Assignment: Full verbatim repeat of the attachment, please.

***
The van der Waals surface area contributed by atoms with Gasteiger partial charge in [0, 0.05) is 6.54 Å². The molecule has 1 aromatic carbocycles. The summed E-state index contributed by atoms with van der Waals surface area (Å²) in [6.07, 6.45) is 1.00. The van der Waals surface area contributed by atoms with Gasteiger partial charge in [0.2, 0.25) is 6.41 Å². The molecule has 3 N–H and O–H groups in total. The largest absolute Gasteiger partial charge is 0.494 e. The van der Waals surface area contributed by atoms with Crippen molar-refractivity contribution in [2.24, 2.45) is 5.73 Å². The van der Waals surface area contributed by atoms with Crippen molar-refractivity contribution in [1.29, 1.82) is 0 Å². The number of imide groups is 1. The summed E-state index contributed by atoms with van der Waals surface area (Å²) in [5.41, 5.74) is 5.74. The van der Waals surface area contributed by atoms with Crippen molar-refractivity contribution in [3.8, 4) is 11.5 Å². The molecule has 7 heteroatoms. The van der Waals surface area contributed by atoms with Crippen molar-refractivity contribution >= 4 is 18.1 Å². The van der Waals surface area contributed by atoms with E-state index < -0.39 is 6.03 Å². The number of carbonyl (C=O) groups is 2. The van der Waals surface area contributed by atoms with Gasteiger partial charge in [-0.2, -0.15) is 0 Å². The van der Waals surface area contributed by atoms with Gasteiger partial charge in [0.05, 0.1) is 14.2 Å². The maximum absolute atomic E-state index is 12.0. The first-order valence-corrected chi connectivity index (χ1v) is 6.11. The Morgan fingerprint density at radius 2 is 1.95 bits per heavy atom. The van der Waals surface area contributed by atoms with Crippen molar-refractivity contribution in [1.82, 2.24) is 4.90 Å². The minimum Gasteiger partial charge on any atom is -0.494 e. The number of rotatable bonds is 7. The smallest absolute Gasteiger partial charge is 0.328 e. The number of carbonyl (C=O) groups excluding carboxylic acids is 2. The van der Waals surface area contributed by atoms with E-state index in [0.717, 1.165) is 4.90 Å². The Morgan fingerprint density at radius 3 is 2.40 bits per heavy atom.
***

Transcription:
The van der Waals surface area contributed by atoms with Gasteiger partial charge in [0, 0.05) is 6.54 Å². The molecule has 1 aromatic carbocycles. The summed E-state index contributed by atoms with van der Waals surface area (Å²) in [6.07, 6.45) is 1.00. The van der Waals surface area contributed by atoms with Gasteiger partial charge in [0.2, 0.25) is 6.41 Å². The molecule has 3 N–H and O–H groups in total. The largest absolute Gasteiger partial charge is 0.494 e. The van der Waals surface area contributed by atoms with Crippen molar-refractivity contribution in [2.24, 2.45) is 5.73 Å². The van der Waals surface area contributed by atoms with Crippen molar-refractivity contribution in [1.29, 1.82) is 0 Å². The number of imide groups is 1. The summed E-state index contributed by atoms with van der Waals surface area (Å²) in [5.41, 5.74) is 5.74. The van der Waals surface area contributed by atoms with Crippen molar-refractivity contribution in [3.8, 4) is 11.5 Å². The molecule has 7 heteroatoms. The van der Waals surface area contributed by atoms with Crippen molar-refractivity contribution >= 4 is 18.1 Å². The van der Waals surface area contributed by atoms with E-state index < -0.39 is 6.03 Å². The number of carbonyl (C=O) groups is 2. The van der Waals surface area contributed by atoms with Gasteiger partial charge in [-0.2, -0.15) is 0 Å². The van der Waals surface area contributed by atoms with Gasteiger partial charge in [0.05, 0.1) is 14.2 Å². The maximum absolute atomic E-state index is 12.0. The first-order valence-corrected chi connectivity index (χ1v) is 6.11. The Morgan fingerprint density at radius 2 is 1.95 bits per heavy atom. The van der Waals surface area contributed by atoms with Crippen molar-refractivity contribution in [1.82, 2.24) is 4.90 Å². The minimum Gasteiger partial charge on any atom is -0.494 e. The number of rotatable bonds is 7. The smallest absolute Gasteiger partial charge is 0.328 e. The number of carbonyl (C=O) groups excluding carboxylic acids is 2. The van der Waals surface area contributed by atoms with E-state index in [0.717, 1.165) is 4.90 Å². The Morgan fingerprint density at radius 3 is 2.40 bits per heavy atom.